Perhaps Commissioner Manfred can keep canceling games until the situation has stabilized and that will prove adequate. We do not relish the prospect of calling off the season entirely (even though it would leave the lowly Orioles with a truly improbable 2-1 winning record) but turning baseball into a public health fiasco would be so much worse—a symbol of this nation’s botched COVID-19 response broadcast large. Baseball should be prepared to do that if a lot more players are sidelined. How long before star players drop out rather than show up in Miami, for example? Or teams have to field minor leaguers? Or what happens the day there’s a fatality? We mourn a life lost to cable television ratings? It’s one thing to risk lives for the greater good, it’s another to do so for the nation’s entertainment. The season was already asterisk-loaded.

Other professional sports need to take note. How long before the National Basketball Association, set to resume play Thursday with all games in Orlando, Florida, and playoffs in mid-August, has its bubble penetrated by the virus?

The National Football League season looks particularly impossible even as training camps open.

But we love people like the late Dr. Joseph Costa, the Mercy Medical Center critical care chief who died of COVID-19 on Saturday, more. Baseball is great, but COVID-19 is not easily contained, its spread often unpredictable. Putting sports above public safety would be unacceptable.


Letters to the editor for July 30, 2020

My mask decision should be up to me

This entire coronavirus mask debate is getting out of control. The CDC has flip flopped on their advice and even states on its website that masks “could” slow the spread. Not stop, “could”.

If masks work, why did the positive cases in California jump 162% since they issued a mask mandate over 30 days ago?

The fact is the survival rate for the virus is up to 96.6% and rising. That rate is probably low as many have had it and never got tested. That number is much higher for individuals under 65. Also, have you noticed how the media is not focused on the number of deaths anymore, now the focus has been on number of positive cases.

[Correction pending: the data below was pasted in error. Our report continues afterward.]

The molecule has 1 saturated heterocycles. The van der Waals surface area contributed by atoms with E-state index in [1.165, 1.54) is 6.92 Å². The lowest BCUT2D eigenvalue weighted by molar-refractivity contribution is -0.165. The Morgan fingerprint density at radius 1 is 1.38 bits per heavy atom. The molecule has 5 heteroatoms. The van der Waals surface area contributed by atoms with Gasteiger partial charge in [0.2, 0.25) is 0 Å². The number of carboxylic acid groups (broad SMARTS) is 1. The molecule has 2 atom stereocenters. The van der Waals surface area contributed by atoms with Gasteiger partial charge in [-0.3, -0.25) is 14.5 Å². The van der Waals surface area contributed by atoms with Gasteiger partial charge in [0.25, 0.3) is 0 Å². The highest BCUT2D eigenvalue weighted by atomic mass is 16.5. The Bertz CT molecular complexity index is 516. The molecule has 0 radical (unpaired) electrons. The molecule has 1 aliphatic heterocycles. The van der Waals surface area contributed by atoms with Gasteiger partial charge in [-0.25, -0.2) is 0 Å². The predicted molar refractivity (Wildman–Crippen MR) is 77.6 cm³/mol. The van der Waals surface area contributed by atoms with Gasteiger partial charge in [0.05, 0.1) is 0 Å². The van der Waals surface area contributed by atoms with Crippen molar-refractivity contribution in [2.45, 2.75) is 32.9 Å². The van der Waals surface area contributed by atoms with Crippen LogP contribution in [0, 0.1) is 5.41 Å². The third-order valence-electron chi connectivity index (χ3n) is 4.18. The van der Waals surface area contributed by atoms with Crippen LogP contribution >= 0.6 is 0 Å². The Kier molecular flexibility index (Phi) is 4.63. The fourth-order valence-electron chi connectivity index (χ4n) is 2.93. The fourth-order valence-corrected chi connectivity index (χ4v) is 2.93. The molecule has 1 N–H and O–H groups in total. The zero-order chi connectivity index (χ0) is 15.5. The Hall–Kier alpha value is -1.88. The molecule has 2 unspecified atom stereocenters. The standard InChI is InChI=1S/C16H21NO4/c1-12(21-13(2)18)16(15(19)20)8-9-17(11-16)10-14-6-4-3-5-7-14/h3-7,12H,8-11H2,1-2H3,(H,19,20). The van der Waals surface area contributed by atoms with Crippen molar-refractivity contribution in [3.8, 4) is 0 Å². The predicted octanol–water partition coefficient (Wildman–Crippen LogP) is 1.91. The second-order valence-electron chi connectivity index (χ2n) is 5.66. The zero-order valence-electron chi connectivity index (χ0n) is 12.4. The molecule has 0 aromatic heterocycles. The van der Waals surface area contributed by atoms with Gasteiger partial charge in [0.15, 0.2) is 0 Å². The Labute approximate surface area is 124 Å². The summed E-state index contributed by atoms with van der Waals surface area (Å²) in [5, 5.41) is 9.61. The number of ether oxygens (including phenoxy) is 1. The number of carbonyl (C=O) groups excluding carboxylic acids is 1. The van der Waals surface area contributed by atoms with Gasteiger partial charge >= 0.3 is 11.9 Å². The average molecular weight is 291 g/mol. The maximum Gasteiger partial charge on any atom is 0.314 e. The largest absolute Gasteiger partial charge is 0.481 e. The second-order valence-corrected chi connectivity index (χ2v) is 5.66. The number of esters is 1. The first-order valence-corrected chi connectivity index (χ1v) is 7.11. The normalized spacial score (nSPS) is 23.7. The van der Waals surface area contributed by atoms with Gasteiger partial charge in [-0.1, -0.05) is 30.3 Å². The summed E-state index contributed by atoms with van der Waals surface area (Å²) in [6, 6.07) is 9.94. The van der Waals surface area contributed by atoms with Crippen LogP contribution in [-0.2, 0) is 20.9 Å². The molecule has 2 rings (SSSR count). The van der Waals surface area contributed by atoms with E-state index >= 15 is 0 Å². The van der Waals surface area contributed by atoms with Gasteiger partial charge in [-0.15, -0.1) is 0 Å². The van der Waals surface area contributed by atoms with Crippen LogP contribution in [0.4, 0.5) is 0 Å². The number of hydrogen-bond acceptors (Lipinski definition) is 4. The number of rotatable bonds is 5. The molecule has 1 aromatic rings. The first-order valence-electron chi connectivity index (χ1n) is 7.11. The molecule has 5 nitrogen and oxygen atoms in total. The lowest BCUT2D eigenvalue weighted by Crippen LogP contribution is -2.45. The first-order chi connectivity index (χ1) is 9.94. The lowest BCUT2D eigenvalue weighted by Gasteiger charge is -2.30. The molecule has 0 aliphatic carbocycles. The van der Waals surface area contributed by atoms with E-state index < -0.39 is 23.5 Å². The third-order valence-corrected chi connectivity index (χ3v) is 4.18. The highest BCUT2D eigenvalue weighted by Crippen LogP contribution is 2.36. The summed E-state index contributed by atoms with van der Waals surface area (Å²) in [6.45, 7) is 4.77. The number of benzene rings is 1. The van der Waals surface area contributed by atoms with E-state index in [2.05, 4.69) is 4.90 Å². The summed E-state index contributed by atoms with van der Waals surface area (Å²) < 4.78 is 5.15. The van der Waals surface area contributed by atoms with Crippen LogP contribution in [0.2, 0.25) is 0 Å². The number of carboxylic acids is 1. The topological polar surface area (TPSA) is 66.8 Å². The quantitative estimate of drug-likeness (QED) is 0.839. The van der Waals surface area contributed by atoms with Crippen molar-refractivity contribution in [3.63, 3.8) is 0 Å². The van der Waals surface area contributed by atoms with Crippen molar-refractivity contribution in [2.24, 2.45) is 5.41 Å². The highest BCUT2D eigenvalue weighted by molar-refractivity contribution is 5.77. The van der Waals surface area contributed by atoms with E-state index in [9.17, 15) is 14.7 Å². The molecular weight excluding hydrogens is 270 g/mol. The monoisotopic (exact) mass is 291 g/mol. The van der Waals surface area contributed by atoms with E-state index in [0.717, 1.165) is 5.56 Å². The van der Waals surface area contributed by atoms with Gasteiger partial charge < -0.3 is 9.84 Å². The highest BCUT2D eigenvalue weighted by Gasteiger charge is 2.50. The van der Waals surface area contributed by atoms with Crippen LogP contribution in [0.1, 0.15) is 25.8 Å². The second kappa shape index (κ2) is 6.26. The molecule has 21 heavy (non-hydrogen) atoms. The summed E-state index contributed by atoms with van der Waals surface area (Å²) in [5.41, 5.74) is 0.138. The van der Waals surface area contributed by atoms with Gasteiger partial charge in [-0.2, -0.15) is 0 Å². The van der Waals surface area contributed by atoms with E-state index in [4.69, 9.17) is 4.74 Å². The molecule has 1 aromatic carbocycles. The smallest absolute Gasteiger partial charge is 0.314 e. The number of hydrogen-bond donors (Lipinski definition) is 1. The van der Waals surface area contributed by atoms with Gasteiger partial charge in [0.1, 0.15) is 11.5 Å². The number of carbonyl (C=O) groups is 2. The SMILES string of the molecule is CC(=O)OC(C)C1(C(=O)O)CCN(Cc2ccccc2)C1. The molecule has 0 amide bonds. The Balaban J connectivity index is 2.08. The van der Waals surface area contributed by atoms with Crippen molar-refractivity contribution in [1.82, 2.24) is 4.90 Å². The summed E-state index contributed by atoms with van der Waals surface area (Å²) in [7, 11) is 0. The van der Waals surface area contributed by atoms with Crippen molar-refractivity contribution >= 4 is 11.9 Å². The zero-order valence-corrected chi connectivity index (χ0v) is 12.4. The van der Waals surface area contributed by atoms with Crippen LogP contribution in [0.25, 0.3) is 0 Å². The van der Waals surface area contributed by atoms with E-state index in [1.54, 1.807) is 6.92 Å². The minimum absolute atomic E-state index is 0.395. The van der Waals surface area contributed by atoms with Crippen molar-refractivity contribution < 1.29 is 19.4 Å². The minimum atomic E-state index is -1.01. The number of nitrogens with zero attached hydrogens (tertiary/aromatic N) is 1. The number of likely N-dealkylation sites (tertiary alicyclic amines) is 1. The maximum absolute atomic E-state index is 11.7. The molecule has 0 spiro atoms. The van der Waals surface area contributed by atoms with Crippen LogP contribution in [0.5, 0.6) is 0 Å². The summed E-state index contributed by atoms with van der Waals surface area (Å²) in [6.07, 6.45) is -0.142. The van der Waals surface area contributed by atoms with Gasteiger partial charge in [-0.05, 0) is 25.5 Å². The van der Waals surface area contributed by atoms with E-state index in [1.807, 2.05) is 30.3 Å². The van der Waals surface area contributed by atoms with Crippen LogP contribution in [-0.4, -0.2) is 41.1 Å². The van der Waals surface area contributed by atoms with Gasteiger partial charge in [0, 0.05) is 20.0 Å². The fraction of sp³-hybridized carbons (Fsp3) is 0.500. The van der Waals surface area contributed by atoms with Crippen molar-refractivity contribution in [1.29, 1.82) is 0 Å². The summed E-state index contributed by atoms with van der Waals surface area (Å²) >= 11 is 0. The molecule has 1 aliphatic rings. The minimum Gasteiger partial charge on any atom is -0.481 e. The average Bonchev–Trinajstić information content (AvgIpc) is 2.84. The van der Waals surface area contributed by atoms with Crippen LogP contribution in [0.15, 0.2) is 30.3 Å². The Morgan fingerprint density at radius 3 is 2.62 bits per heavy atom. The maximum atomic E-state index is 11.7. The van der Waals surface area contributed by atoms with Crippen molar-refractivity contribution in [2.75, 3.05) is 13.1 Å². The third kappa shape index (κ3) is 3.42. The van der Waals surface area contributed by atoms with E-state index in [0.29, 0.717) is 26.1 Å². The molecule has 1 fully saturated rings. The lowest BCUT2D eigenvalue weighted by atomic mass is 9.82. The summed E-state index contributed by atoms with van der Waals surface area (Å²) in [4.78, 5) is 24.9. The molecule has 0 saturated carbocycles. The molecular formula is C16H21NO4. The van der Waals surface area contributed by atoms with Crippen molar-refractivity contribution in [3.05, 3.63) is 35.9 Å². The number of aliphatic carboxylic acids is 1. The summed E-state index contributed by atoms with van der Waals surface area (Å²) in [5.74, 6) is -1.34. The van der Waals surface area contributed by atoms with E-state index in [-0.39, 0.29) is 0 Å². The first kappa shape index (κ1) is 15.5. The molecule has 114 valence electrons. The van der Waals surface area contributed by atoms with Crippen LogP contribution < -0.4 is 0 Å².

If a business wants to mandate a mask, that is their prerogative, just as it is my choice to spend my time and money with that business.

As individuals, we weigh risk factors with every decision we make every day. We do not need government making that choice for us.

TOM MARTIN

Janesville

Listen to the experts and wear a mask

Strange how I never realized that there is another freedom besides the Four Freedoms. And that is the Freedom to Kill.

I refer you to people who won’t wear masks in public to protect from the coronavirus, claiming that any laws banning them from such as government buildings are an infringement of their civil rights!

What these people are apparently thinking is that the coronavirus is of no real danger and government has no right to interfere with their personal lives. What they do not think or want to know is that they themselves could be unwitting carriers of the virus, the symptoms of which vary to extremes never encountered before!

In the early decades of the last century when typhoid was a killer and penicillin had not yet been blessedly discovered, there was an individual, a carrier, whose name has been passed down through the years as “Typhoid Mary.” Who now would like a similar moniker; maybe they should listen and learn.

Listen to Dr. Fauci, folks! He’s the expert, has studied disease, bacteria and viruses of all sorts for years! Ignore D. Trump, President; leave him to confuse other issues!

Government can and should have the right to save lives; it is its duty to sometimes carry a big stick. People lacking common sense may hurt themselves, but they do not have the right to hurt others. Assembly, the desire to gather en masse, needs to give way to citizen cooperation.

Wear a mask! Follow the guidelines and listen to the experts. The real ones!

JOANNE O. ANDERSON

Janesville